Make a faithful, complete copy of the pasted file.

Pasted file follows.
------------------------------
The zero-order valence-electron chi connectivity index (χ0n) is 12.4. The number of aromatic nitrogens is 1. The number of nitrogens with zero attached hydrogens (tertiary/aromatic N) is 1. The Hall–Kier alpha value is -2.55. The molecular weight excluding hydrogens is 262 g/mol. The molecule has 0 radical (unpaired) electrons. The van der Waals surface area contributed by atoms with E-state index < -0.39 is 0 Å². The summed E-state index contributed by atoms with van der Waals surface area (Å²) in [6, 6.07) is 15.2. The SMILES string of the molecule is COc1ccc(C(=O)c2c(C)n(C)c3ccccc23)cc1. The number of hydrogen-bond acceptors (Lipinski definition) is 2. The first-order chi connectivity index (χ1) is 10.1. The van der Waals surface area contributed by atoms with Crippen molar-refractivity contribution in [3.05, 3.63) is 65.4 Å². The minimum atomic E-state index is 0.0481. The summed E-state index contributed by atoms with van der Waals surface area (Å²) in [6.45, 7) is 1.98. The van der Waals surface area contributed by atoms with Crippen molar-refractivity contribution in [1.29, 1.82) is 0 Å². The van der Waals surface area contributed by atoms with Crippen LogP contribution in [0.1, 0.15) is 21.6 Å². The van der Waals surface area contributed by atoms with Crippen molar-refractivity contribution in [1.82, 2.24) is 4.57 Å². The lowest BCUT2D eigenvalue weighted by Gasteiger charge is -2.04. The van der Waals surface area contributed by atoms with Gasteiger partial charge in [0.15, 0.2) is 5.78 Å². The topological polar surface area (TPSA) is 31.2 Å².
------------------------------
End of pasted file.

The zero-order valence-electron chi connectivity index (χ0n) is 12.4. The number of aromatic nitrogens is 1. The number of nitrogens with zero attached hydrogens (tertiary/aromatic N) is 1. The Hall–Kier alpha value is -2.55. The molecular weight excluding hydrogens is 262 g/mol. The molecule has 0 radical (unpaired) electrons. The van der Waals surface area contributed by atoms with E-state index < -0.39 is 0 Å². The summed E-state index contributed by atoms with van der Waals surface area (Å²) in [6, 6.07) is 15.2. The SMILES string of the molecule is COc1ccc(C(=O)c2c(C)n(C)c3ccccc23)cc1. The number of hydrogen-bond acceptors (Lipinski definition) is 2. The first-order chi connectivity index (χ1) is 10.1. The van der Waals surface area contributed by atoms with Crippen molar-refractivity contribution in [3.05, 3.63) is 65.4 Å². The minimum atomic E-state index is 0.0481. The summed E-state index contributed by atoms with van der Waals surface area (Å²) in [6.45, 7) is 1.98. The van der Waals surface area contributed by atoms with Crippen molar-refractivity contribution in [1.29, 1.82) is 0 Å². The van der Waals surface area contributed by atoms with Crippen LogP contribution in [0.1, 0.15) is 21.6 Å². The van der Waals surface area contributed by atoms with Crippen molar-refractivity contribution in [1.82, 2.24) is 4.57 Å². The lowest BCUT2D eigenvalue weighted by Gasteiger charge is -2.04. The van der Waals surface area contributed by atoms with Gasteiger partial charge in [0.15, 0.2) is 5.78 Å². The topological polar surface area (TPSA) is 31.2 Å².